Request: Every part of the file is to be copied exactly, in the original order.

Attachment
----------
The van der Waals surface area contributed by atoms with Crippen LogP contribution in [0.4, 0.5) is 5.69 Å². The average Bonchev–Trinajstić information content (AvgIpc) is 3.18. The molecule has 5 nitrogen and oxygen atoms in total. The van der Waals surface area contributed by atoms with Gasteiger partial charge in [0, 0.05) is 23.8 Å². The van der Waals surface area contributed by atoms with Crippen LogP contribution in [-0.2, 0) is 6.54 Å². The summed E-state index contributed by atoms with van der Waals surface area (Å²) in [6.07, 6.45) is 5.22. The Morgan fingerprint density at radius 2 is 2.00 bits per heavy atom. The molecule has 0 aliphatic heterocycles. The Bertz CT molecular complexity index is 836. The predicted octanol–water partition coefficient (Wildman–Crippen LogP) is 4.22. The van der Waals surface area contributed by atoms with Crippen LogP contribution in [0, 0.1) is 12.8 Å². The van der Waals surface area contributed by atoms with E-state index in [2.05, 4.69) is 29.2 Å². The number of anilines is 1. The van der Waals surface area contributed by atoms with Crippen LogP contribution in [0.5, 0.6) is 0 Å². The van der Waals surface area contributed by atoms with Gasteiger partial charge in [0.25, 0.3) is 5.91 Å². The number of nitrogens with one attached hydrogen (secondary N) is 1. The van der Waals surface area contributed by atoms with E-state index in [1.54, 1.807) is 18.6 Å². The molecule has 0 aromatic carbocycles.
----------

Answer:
The van der Waals surface area contributed by atoms with Crippen LogP contribution in [0.4, 0.5) is 5.69 Å². The average Bonchev–Trinajstić information content (AvgIpc) is 3.18. The molecule has 5 nitrogen and oxygen atoms in total. The van der Waals surface area contributed by atoms with Gasteiger partial charge in [0, 0.05) is 23.8 Å². The van der Waals surface area contributed by atoms with Crippen LogP contribution in [-0.2, 0) is 6.54 Å². The summed E-state index contributed by atoms with van der Waals surface area (Å²) in [6.07, 6.45) is 5.22. The Morgan fingerprint density at radius 2 is 2.00 bits per heavy atom. The molecule has 0 aliphatic heterocycles. The Bertz CT molecular complexity index is 836. The predicted octanol–water partition coefficient (Wildman–Crippen LogP) is 4.22. The van der Waals surface area contributed by atoms with Crippen LogP contribution in [0, 0.1) is 12.8 Å². The van der Waals surface area contributed by atoms with E-state index in [2.05, 4.69) is 29.2 Å². The number of anilines is 1. The van der Waals surface area contributed by atoms with Crippen LogP contribution in [0.5, 0.6) is 0 Å². The van der Waals surface area contributed by atoms with Gasteiger partial charge in [0.25, 0.3) is 5.91 Å². The number of nitrogens with one attached hydrogen (secondary N) is 1. The van der Waals surface area contributed by atoms with E-state index in [1.54, 1.807) is 18.6 Å². The molecule has 0 aromatic carbocycles.